The angry battle over ratification of the Equal Rights Amendement (ERA) to the US Constitution has intensified in Illinois. The flak began to fly thicker then ever when the conservative Stop-ERA leader , Phyllis Schlafy, found the ERA drive gathering impressive political steam under the determined leadership of Eleanor Smeal, president of the 125,000 -member National Organization for Women (NOW).
Not only did Mrs. Smeal move from her headquarters in Washington to Illinois to mastermind the campaign against the Schlafly forces, but she also brought with her full ERA endorsement from major labor unions, from both the Democratic and Republican parties, and from scores of other national organizations.
Then came a barrage of editorials from Illinois newspapers, reacting favorably to the Smeal appeal.
The Chicago Sun-Times backed ERA as an economic necessity and concluded that its ratification "would affirm a national commitment toward equality."
Mrs. Schlafly's reply to the ERA momentum came in a series of allegations resulting in an FBI investigation into charges that NOW workers have attempted to bribe Illinois legislators into voting for the amendment.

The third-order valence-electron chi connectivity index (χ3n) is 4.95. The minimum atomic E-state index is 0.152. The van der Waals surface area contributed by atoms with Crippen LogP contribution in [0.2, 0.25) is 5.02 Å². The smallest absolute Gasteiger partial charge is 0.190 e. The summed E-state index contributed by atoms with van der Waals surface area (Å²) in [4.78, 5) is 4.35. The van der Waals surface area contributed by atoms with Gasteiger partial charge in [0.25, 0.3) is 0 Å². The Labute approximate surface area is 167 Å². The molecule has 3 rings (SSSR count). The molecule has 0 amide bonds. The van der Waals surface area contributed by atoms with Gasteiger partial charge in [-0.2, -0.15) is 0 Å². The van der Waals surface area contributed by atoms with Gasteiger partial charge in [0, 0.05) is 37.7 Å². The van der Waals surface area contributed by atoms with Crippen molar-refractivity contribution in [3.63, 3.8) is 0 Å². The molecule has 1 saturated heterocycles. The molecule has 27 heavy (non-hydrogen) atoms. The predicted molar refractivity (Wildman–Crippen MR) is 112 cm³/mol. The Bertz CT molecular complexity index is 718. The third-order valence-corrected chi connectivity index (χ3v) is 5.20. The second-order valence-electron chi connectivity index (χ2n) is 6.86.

When ERA forces postponed a vote in the Illinois House of Representatives from May 14 to May 21 (and now to May 28, or perhaps even to next November), Mrs. Schlafly told the Monitor that legislators favoring the amendment wanted more time because "They don't have the votes unless they buy some or unless they extort some."
The Stop-ERA leader then accused her opponents of having Chicago Mayor Jane Byrne make "threats of firing city employees."
NOW leader Smeal angrily denies that her organization has used any illegal tactics in Illinois, considered a key state in the push for nationwide ratification before the June, 1982, deadline.
Mrs. Smeal points out that the suffragists were charged with bribery in the 1840s and that "our opponents have continually charged us with breaking the law."
Both women have pledged to keep on fighting.